Death of Rare White Rhino Leaves 5 in the World

Breeding northern white rhinos with their cousins may help preserve their genes, scientists say.
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At 44, Angalifu (seen above at the San Diego Zoo) was elderly for a rhinoceros.


When an elderly northern white rhinoceros died Sunday at the San Diego Zoo, he left behind just five of his kind on Earth. As for the chances of any more being born, scientists say, there is limited hope.

The rhino, named Angalifu, was 44 years old and under veterinary care for a variety of ailments at the San Diego Zoo Safari Park, mammal curator Randy Rieches said in a statement. The death, he added, "is a tremendous loss to all of us."

The remaining animals, all captive, include a female at the San Diego Zoo, a female in a zoo in the Czech Republic, and two females and a male at Kenya's Ol Pejeta Conservancy, which is part of a last-ditch effort to breed the extremely rare subspecies.

In October, a 34-year-old male, Suni, died at the Ol Pejeta Conservancy, which has not been successful in breeding the remaining animals. Suni was one of just two breeding males left, a count that did not include Angalifu, since he was unable to breed. (Related: "Czech Zoo Sends Four Rare White Rhinos to Kenya.")

The southern white rhino, a related subspecies, is considered near-threatened by the International Union for Conservation of Nature, but lately has rebounded to about 20,000 individuals, according to the nonprofit group WWF. Many rhinos have declined in recent decades due to poaching caused by demand for their horn, which people in Asia use for traditional medicine. (See "1,000+ Rhinos Poached in 2013: Highest in Modern History.")

Since Angalifu was old and not breeding, "I wouldn't say the [northern white] subspecies is closer to extinction as a result of this death, but it's in dire shape, and it has been for a long time," said Matthew Lewis, senior program officer for African species conservation at the WWF.

"The only chance we're going to have full northern white offspring is artificial insemination," said Lewis. But so far, this method has proved to be very difficult in rhinos.

The San Diego Zoo has preserved semen and testicular tissue from Angalifu, "with the hope that new reproductive technologies will allow recovery of the species," according to the statement.

In general, all species of rhinos breed well in the wild but not in captivity—as is the case at Ol Pejeta Conservancy.

Interbreeding to Save Genes

But there is another option, Lewis noted: breeding the remaining northern white females in Kenya with southern white rhino males.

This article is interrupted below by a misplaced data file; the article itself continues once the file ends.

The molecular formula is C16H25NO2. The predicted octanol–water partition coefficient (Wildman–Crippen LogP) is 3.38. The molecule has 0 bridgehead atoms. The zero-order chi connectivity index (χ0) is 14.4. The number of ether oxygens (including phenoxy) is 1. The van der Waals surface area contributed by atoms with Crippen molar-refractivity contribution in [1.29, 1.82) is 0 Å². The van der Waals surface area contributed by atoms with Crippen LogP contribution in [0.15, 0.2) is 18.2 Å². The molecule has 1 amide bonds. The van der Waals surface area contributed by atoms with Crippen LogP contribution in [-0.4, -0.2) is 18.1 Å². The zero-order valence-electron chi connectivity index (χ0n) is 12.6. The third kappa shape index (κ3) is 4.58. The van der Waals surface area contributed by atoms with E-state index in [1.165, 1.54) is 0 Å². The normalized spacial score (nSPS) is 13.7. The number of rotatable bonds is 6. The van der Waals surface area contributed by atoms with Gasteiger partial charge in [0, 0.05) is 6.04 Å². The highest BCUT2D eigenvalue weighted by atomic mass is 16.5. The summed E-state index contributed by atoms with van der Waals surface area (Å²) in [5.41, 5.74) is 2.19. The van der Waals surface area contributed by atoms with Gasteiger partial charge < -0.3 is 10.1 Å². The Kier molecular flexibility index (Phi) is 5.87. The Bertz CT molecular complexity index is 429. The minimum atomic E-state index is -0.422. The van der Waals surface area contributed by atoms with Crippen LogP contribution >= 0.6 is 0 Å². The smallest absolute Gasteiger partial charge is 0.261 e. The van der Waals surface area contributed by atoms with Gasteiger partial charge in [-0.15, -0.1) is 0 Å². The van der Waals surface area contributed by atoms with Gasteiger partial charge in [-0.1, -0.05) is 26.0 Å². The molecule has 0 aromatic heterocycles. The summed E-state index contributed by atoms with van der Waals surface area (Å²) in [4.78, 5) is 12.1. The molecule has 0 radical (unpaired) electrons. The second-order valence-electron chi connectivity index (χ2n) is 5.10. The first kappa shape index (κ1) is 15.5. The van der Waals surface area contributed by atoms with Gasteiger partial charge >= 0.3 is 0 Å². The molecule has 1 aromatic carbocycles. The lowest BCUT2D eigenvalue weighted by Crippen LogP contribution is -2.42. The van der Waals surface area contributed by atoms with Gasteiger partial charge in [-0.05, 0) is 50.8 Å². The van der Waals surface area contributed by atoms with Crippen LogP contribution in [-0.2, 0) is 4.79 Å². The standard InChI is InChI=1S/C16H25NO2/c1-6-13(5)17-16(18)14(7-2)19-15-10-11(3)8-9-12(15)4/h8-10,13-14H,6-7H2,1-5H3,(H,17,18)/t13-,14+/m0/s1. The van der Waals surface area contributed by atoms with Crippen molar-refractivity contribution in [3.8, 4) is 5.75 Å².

Though the pure northern white subspecies would be lost, this approach would preserve some of the northern white's genetic material in the offspring—which is better than nothing. (Read "Rhino Wars" in National Geographic magazine.)

Lewis suspects that the northern white/southern white offspring would have no trouble adjusting to life in the wild, in part because rhinos are generally adaptable when they're reintroduced.

Northern white rhinos have been "absent from the wild for a number of years, and having them back would be good for the ecosystem," he added.

Indeed, rhinoceroses are key to keeping grasslands healthy, as they eat—and keep in check—particular species of savanna plants.

The Ol Pejeta Conservancy has already embarked on this strategy, which they call Plan B. Earlier this year, conservationists introduced a "fine and fertile" southern white male from the neighboring Lewa Wildlife Conservancy to the northern white females' enclosure.

Though the females haven't gotten pregnant yet, in March the conservancy said that the male is interested in one of the females, and that "partial mating" had occurred.

"Although these animals will not be 100 [percent] northern white rhinos, they will be conserving the important locally adapted genes for the habitats and environment that the northern white rhino was adapted for and evolved within," the Ol Pejeta Conservancy said in a statement.

"Victim of Evolution"

Lewis pointed out in a previous interview that the northern white rhinoceros is a "victim of evolution"—it was a remnant population cut off from the southern white rhinoceros by the Great Rift Valley and the dense forests of Central Africa.

Already isolated and occurring in low numbers, the northern subspecies got caught up in political turmoil in Sudan, the Central African Republic, the Democratic Republic of the Congo, and Uganda, and its numbers quickly dwindled because of poaching and habitat loss. (Related: "Why African Rhinos Are Facing a Crisis.")

Whatever happens to the northern white rhinoceros, conservationists should avoid letting the captive population of any species get so small, Lewis said.

It's the "worst-case scenario," he said, and "a fantastic lesson on what not to do."

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